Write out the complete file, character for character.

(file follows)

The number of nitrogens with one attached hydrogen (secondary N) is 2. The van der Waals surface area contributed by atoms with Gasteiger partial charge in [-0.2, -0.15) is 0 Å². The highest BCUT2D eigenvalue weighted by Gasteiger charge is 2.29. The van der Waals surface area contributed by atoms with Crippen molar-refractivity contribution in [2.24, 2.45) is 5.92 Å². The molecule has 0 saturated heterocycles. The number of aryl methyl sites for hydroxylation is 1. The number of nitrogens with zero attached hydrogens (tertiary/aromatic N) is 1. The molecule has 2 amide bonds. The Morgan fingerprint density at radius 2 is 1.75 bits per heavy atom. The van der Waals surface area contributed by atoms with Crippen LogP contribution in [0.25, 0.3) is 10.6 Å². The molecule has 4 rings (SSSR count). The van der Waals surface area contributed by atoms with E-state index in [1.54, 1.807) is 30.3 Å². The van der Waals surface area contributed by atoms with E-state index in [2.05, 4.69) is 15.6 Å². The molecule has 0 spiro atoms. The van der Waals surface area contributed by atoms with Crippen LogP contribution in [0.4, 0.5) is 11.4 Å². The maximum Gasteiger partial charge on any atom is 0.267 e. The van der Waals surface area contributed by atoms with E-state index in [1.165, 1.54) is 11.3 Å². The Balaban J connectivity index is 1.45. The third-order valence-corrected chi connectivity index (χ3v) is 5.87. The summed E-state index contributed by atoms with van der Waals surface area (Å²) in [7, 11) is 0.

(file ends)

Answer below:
The number of nitrogens with one attached hydrogen (secondary N) is 2. The van der Waals surface area contributed by atoms with Gasteiger partial charge in [-0.2, -0.15) is 0 Å². The highest BCUT2D eigenvalue weighted by Gasteiger charge is 2.29. The van der Waals surface area contributed by atoms with Crippen molar-refractivity contribution in [2.24, 2.45) is 5.92 Å². The molecule has 0 saturated heterocycles. The number of aryl methyl sites for hydroxylation is 1. The number of nitrogens with zero attached hydrogens (tertiary/aromatic N) is 1. The molecule has 2 amide bonds. The Morgan fingerprint density at radius 2 is 1.75 bits per heavy atom. The van der Waals surface area contributed by atoms with Crippen LogP contribution in [0.25, 0.3) is 10.6 Å². The molecule has 4 rings (SSSR count). The van der Waals surface area contributed by atoms with E-state index in [1.54, 1.807) is 30.3 Å². The van der Waals surface area contributed by atoms with E-state index in [2.05, 4.69) is 15.6 Å². The molecule has 0 spiro atoms. The van der Waals surface area contributed by atoms with Crippen LogP contribution in [0.4, 0.5) is 11.4 Å². The maximum Gasteiger partial charge on any atom is 0.267 e. The van der Waals surface area contributed by atoms with E-state index in [1.165, 1.54) is 11.3 Å². The Balaban J connectivity index is 1.45. The third-order valence-corrected chi connectivity index (χ3v) is 5.87. The summed E-state index contributed by atoms with van der Waals surface area (Å²) in [7, 11) is 0.